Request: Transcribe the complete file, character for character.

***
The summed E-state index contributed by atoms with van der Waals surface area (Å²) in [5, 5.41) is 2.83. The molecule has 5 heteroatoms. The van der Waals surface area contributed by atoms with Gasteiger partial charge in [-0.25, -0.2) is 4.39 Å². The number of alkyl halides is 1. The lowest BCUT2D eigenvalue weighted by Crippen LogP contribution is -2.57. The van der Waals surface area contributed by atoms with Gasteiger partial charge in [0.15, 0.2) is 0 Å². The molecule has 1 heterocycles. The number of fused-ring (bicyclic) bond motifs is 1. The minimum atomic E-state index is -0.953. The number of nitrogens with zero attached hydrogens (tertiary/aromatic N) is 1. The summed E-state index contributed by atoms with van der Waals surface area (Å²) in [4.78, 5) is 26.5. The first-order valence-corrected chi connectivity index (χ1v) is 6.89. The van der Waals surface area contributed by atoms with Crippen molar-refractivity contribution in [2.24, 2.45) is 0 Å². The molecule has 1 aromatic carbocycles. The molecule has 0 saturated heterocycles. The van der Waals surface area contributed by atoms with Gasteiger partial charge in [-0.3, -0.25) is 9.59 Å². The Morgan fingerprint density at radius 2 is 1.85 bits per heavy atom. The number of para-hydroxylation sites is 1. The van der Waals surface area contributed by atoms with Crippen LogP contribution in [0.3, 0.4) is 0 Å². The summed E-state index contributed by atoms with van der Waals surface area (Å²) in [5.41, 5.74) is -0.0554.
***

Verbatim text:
The summed E-state index contributed by atoms with van der Waals surface area (Å²) in [5, 5.41) is 2.83. The molecule has 5 heteroatoms. The van der Waals surface area contributed by atoms with Gasteiger partial charge in [-0.25, -0.2) is 4.39 Å². The number of alkyl halides is 1. The lowest BCUT2D eigenvalue weighted by Crippen LogP contribution is -2.57. The van der Waals surface area contributed by atoms with Gasteiger partial charge in [0.15, 0.2) is 0 Å². The molecule has 1 heterocycles. The number of fused-ring (bicyclic) bond motifs is 1. The minimum atomic E-state index is -0.953. The number of nitrogens with zero attached hydrogens (tertiary/aromatic N) is 1. The summed E-state index contributed by atoms with van der Waals surface area (Å²) in [4.78, 5) is 26.5. The first-order valence-corrected chi connectivity index (χ1v) is 6.89. The van der Waals surface area contributed by atoms with Crippen molar-refractivity contribution in [2.24, 2.45) is 0 Å². The molecule has 1 aromatic carbocycles. The molecule has 0 saturated heterocycles. The van der Waals surface area contributed by atoms with Gasteiger partial charge in [-0.3, -0.25) is 9.59 Å². The Morgan fingerprint density at radius 2 is 1.85 bits per heavy atom. The number of para-hydroxylation sites is 1. The van der Waals surface area contributed by atoms with Crippen LogP contribution in [0.3, 0.4) is 0 Å². The summed E-state index contributed by atoms with van der Waals surface area (Å²) in [5.41, 5.74) is -0.0554.